Subject: application not accepted - 'Introduction to the linux command line for NGS analysis', Friday September 20

We're sorry to inform you that your application for our course 'Introduction to the linux
command line for NGS analysis' has not been accepted. 

From your responses on the application form, your current level of linux experience means
this course will be too basic for you. However, for this reason we'd be very happy if you
are willing to give up some of your time to act as a teaching assistant, to help out one-on-one
with any linux questions that arise. Please let us know if you're willing to do this. However,
we realise that your time is valuable, so please feel free to say no and still just to join us
after the course in Cafe Botanik (http://goo.gl/lUOYjB), around 18:00 (September 20). This will
give you the chance to meet other people doing NGS analysis in the Heidelberg area.

Based on how this course goes, and on the level of interest, we're also considering giving
more advanced NGS courses in the future. Let us know if this is something in which you would
be interested.

Best wishes,

on behalf of Heidelberg Unseminars in Bioinformatics (www.hub-hub.de).

Planning Meetings

(Some of these are on the HUBTraining page, mostly those from before the specific topic was decided.)

Tuesday September 3, 2013

Agenda

  1. Categorise applicants based on our spreadsheet votes: accepted, rejected (too experienced), rejected.
  2. Additional trainers
    1. Should we invite those with too much experience as assistant trainers?
    2. Any other specific HUB people that we can ask? (Agnes, Gideon, ?)
    3. General email to HUB asking for helpers?
  3. Fill out programme.
    1. Drinks in Cafe Botanik rather than having a barbecue? (Much less hassle.)
  4. Assign tasks.

Minutes

Present: Matt, Holger, Grainne, Jon

Things for particular people to do are indicated by names in bold.

  • choosing course participants
    • will accept all 22 with one or more vote (i.e. not including Peter Beardsley :-))
    • Matt to draft two letters on the wiki
      • registration accepted
      • registration rejected because of too much linux experience for this course. These people will be invited to come along as teaching assistants. We initially thought this might not work if they're just milling around with nothing to do, and because we don't have much time to prep them. But then we decided even just simple linux advice would help, as long as the email accurately represents what we're after and what they'll get out of helping. The email should also mention the possibility of more advanced courses in the future.
  • Additional trainers
    • In general, the four of us should be enough to manage ca. 20 students. But we can ask others if they are happy to help with general linux without too much prep from us (and if we are clear that this is what we're after).
    • Will invite applicants with too much experience for the course to come along as teaching assistants (see above)
    • Matt to ask Agnes and Gideon (HUBers with NGS experience) if they would like to help
    • Decided not to send a general email to HUB to ask for helpers as the lack of concrete reasons beyond being helpful and the possibility of misunderstanding this as a normal or full HUB event might risk putting people off future events where their participation will be more useful.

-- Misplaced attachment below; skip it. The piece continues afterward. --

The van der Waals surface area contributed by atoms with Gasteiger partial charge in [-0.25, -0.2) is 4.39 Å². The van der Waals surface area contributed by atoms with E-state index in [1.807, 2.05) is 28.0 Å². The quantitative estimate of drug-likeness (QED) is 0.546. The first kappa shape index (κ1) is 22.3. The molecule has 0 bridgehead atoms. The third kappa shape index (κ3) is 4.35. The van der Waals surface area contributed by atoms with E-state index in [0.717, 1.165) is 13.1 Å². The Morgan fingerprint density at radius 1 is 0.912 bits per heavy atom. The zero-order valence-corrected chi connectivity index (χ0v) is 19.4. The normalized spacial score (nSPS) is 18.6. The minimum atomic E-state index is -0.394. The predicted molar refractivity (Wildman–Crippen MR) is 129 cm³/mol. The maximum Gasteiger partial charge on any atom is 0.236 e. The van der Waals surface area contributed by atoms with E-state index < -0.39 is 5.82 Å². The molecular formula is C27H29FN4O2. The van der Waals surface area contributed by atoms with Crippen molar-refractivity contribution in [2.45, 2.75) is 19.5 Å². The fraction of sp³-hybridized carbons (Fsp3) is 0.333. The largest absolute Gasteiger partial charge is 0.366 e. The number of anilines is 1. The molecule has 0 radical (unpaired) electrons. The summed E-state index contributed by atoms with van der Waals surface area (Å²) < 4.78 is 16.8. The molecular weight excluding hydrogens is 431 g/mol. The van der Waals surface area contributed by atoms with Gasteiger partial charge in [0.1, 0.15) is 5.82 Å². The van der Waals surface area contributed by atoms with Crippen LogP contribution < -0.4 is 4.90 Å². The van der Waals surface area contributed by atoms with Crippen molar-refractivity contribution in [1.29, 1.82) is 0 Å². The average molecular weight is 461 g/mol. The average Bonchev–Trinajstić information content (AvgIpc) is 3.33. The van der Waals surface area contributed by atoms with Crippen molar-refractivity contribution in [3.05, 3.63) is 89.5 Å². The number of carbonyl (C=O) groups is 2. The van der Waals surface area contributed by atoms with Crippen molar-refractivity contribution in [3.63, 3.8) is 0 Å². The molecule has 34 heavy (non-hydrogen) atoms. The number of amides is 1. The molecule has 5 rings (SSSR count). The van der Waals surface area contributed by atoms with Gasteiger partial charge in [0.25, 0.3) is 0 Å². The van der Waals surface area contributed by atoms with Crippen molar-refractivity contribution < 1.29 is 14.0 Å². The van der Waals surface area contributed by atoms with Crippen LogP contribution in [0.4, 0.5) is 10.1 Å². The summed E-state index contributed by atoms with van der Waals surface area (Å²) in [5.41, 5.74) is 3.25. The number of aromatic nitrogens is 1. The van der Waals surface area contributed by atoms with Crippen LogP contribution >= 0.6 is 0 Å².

• After course barbecue / picnic - because of the hassle of organising barbecue equipment, access to bioquant after 7pm (requires a card), and the lack of fridge space to keep food from 10am to 6pm, we decided to go to Cafe Botanik (on campus) for beer / coffee / food. The course info / emails should emphasise that this is not just for 'a beer' (so that we don't put off non-drinkers), and we should invite rejected applicants (even if they don't want to help during the day).
  • Holger asked if there is a German-wide DFG compute cluster that we might be able to use, for this or future courses. Jon said there's one based in Munich, one in Dresden, and regiobal ones in Karlsruhe etc. Apparently difficult to access - need to apply in advance and difficult to set up software. Holger suggested that it'd be good if they had an Amazon-like model, for easy scaling of virtual machines based on expected demand? Jon to ask a colleague about this.
  • We should use Markdown to write any text documents we put on github (Jon).
  • Matt to:
    • upload Holger's linux course material to wiki (done: File:LinuxCourse.pdf)
    • check software on relevant bioquant computers and install if necessary.
    • check where programs will run, in case we'll be overloading one computer
      • can students can use bioquant cluster?
      • check bw_grid
      • we'll possibly allow time for checking intensive jobs at the end of the day.
    • may also preload necessary data files, either on the network share or on a publically accessible ftp site (Grainne pointed out that Github only allows 1Gb.)
    • check room and computers on the Wednesday morning (Sept 18), then let the others know if it's worth meeting that afternoon to run through the course. This will give us some time to fix problems and also give us an incentive to have course material finished by then.
  • Grainne to make Github writeable.
  • Matt, Jon and Holger to send Grainne our github crendentials.
  • When we test examples, we should note ways that it didn't work (if any), as possible source of error questions for students.
  • Holger will give a short presentation for each section of the linux part, and will lead this section. (Based on a NGS-example version of his existing linux course).
  • Grainne will prepare most of the exercises for the NGS section (since she has the most NGS experience), for the rest of us to test.
  • For the section on investigation of file formats:
    • split the students in to ca. four groups